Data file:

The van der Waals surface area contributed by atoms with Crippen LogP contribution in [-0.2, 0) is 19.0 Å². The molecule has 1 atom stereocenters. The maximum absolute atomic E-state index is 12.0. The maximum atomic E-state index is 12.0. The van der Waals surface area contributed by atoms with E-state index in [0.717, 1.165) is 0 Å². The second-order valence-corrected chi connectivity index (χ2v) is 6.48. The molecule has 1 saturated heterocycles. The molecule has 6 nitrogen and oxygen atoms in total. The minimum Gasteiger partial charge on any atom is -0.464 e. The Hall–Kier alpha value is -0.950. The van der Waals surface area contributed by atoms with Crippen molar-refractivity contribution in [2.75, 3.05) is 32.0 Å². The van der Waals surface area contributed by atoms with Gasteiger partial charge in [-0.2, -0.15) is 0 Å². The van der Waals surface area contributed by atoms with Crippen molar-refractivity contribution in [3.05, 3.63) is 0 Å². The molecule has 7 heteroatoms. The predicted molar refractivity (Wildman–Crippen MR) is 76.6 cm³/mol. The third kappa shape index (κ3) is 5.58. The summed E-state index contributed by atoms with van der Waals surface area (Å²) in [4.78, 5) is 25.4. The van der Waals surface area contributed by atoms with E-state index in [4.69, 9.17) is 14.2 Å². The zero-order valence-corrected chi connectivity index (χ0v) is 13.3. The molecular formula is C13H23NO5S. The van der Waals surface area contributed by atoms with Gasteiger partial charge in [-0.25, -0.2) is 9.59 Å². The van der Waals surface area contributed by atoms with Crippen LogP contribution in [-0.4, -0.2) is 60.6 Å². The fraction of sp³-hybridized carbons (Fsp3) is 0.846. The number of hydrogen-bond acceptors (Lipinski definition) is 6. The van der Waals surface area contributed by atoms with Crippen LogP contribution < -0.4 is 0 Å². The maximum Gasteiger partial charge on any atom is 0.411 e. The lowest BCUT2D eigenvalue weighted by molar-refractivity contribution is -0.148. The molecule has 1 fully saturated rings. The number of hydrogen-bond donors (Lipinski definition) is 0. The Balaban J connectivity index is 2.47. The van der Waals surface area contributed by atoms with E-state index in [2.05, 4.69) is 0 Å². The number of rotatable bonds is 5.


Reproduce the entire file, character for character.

The van der Waals surface area contributed by atoms with Crippen LogP contribution in [-0.2, 0) is 19.0 Å². The molecule has 1 atom stereocenters. The maximum absolute atomic E-state index is 12.0. The maximum atomic E-state index is 12.0. The van der Waals surface area contributed by atoms with E-state index in [0.717, 1.165) is 0 Å². The second-order valence-corrected chi connectivity index (χ2v) is 6.48. The molecule has 1 saturated heterocycles. The molecule has 6 nitrogen and oxygen atoms in total. The minimum Gasteiger partial charge on any atom is -0.464 e. The Hall–Kier alpha value is -0.950. The van der Waals surface area contributed by atoms with Crippen molar-refractivity contribution in [2.75, 3.05) is 32.0 Å². The van der Waals surface area contributed by atoms with Gasteiger partial charge in [-0.2, -0.15) is 0 Å². The van der Waals surface area contributed by atoms with Crippen molar-refractivity contribution in [3.05, 3.63) is 0 Å². The molecule has 7 heteroatoms. The predicted molar refractivity (Wildman–Crippen MR) is 76.6 cm³/mol. The third kappa shape index (κ3) is 5.58. The summed E-state index contributed by atoms with van der Waals surface area (Å²) in [4.78, 5) is 25.4. The van der Waals surface area contributed by atoms with E-state index in [4.69, 9.17) is 14.2 Å². The zero-order valence-corrected chi connectivity index (χ0v) is 13.3. The molecular formula is C13H23NO5S. The van der Waals surface area contributed by atoms with Gasteiger partial charge in [-0.25, -0.2) is 9.59 Å². The van der Waals surface area contributed by atoms with Crippen LogP contribution in [-0.4, -0.2) is 60.6 Å². The fraction of sp³-hybridized carbons (Fsp3) is 0.846. The number of hydrogen-bond acceptors (Lipinski definition) is 6. The van der Waals surface area contributed by atoms with Crippen LogP contribution < -0.4 is 0 Å². The maximum Gasteiger partial charge on any atom is 0.411 e. The lowest BCUT2D eigenvalue weighted by molar-refractivity contribution is -0.148. The molecule has 1 fully saturated rings. The number of hydrogen-bond donors (Lipinski definition) is 0. The Balaban J connectivity index is 2.47. The van der Waals surface area contributed by atoms with E-state index in [2.05, 4.69) is 0 Å². The number of rotatable bonds is 5.